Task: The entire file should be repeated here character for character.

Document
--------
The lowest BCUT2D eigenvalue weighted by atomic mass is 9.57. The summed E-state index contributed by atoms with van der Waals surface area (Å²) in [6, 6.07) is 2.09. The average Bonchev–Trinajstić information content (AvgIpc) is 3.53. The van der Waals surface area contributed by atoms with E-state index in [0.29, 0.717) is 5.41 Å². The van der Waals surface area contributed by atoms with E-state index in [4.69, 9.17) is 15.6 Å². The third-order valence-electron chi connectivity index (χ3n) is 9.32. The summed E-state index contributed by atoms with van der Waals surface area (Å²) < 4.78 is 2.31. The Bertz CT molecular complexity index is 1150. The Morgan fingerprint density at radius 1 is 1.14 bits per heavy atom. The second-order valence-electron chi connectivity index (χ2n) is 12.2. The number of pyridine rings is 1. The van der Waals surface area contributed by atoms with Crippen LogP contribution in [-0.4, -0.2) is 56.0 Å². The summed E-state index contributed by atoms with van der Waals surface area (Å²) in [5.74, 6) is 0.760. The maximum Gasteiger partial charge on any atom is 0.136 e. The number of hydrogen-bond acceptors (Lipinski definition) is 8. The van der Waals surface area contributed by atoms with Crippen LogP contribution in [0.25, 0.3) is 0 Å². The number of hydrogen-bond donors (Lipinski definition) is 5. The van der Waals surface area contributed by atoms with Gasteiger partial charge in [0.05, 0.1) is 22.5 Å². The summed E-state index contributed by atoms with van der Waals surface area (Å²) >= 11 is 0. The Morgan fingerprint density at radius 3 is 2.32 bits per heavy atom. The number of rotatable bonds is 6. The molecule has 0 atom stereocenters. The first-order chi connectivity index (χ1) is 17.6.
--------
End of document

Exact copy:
The lowest BCUT2D eigenvalue weighted by atomic mass is 9.57. The summed E-state index contributed by atoms with van der Waals surface area (Å²) in [6, 6.07) is 2.09. The average Bonchev–Trinajstić information content (AvgIpc) is 3.53. The van der Waals surface area contributed by atoms with E-state index in [0.29, 0.717) is 5.41 Å². The van der Waals surface area contributed by atoms with E-state index in [4.69, 9.17) is 15.6 Å². The third-order valence-electron chi connectivity index (χ3n) is 9.32. The summed E-state index contributed by atoms with van der Waals surface area (Å²) < 4.78 is 2.31. The Bertz CT molecular complexity index is 1150. The Morgan fingerprint density at radius 1 is 1.14 bits per heavy atom. The second-order valence-electron chi connectivity index (χ2n) is 12.2. The number of pyridine rings is 1. The van der Waals surface area contributed by atoms with Crippen LogP contribution in [-0.4, -0.2) is 56.0 Å². The summed E-state index contributed by atoms with van der Waals surface area (Å²) in [5.74, 6) is 0.760. The maximum Gasteiger partial charge on any atom is 0.136 e. The number of hydrogen-bond acceptors (Lipinski definition) is 8. The van der Waals surface area contributed by atoms with Crippen LogP contribution in [0.25, 0.3) is 0 Å². The number of hydrogen-bond donors (Lipinski definition) is 5. The van der Waals surface area contributed by atoms with Gasteiger partial charge in [0.05, 0.1) is 22.5 Å². The summed E-state index contributed by atoms with van der Waals surface area (Å²) >= 11 is 0. The Morgan fingerprint density at radius 3 is 2.32 bits per heavy atom. The number of rotatable bonds is 6. The molecule has 0 atom stereocenters. The first-order chi connectivity index (χ1) is 17.6.